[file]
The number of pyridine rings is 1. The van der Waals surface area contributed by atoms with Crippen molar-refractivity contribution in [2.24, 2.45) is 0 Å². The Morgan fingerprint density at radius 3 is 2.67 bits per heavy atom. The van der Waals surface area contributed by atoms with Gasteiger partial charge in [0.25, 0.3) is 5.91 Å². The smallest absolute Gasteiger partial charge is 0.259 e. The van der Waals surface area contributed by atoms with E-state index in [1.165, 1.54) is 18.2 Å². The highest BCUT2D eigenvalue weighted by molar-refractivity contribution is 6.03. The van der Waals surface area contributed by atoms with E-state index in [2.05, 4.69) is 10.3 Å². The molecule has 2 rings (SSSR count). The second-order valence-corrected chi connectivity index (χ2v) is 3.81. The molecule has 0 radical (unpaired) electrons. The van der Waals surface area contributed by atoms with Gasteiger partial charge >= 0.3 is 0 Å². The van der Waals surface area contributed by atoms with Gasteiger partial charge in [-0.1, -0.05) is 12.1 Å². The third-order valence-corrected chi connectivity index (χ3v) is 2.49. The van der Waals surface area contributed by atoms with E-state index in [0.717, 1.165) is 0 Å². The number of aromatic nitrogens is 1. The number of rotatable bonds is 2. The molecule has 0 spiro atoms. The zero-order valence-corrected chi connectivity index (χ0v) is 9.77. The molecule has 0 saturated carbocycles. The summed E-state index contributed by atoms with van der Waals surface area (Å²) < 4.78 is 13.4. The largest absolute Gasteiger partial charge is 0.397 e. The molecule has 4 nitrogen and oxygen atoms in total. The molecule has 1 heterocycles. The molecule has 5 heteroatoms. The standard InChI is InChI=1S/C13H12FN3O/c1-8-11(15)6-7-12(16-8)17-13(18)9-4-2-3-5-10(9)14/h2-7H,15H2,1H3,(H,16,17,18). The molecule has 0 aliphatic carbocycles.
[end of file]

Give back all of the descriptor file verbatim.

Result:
The number of pyridine rings is 1. The van der Waals surface area contributed by atoms with Crippen molar-refractivity contribution in [2.24, 2.45) is 0 Å². The Morgan fingerprint density at radius 3 is 2.67 bits per heavy atom. The van der Waals surface area contributed by atoms with Gasteiger partial charge in [0.25, 0.3) is 5.91 Å². The smallest absolute Gasteiger partial charge is 0.259 e. The van der Waals surface area contributed by atoms with E-state index in [1.165, 1.54) is 18.2 Å². The highest BCUT2D eigenvalue weighted by molar-refractivity contribution is 6.03. The van der Waals surface area contributed by atoms with E-state index in [2.05, 4.69) is 10.3 Å². The molecule has 2 rings (SSSR count). The second-order valence-corrected chi connectivity index (χ2v) is 3.81. The molecule has 0 radical (unpaired) electrons. The van der Waals surface area contributed by atoms with Gasteiger partial charge >= 0.3 is 0 Å². The van der Waals surface area contributed by atoms with Gasteiger partial charge in [-0.1, -0.05) is 12.1 Å². The third-order valence-corrected chi connectivity index (χ3v) is 2.49. The van der Waals surface area contributed by atoms with E-state index in [0.717, 1.165) is 0 Å². The number of aromatic nitrogens is 1. The number of rotatable bonds is 2. The molecule has 0 spiro atoms. The zero-order valence-corrected chi connectivity index (χ0v) is 9.77. The molecule has 0 saturated carbocycles. The summed E-state index contributed by atoms with van der Waals surface area (Å²) < 4.78 is 13.4. The largest absolute Gasteiger partial charge is 0.397 e. The molecule has 4 nitrogen and oxygen atoms in total. The molecule has 1 heterocycles. The molecule has 5 heteroatoms. The standard InChI is InChI=1S/C13H12FN3O/c1-8-11(15)6-7-12(16-8)17-13(18)9-4-2-3-5-10(9)14/h2-7H,15H2,1H3,(H,16,17,18). The molecule has 0 aliphatic carbocycles.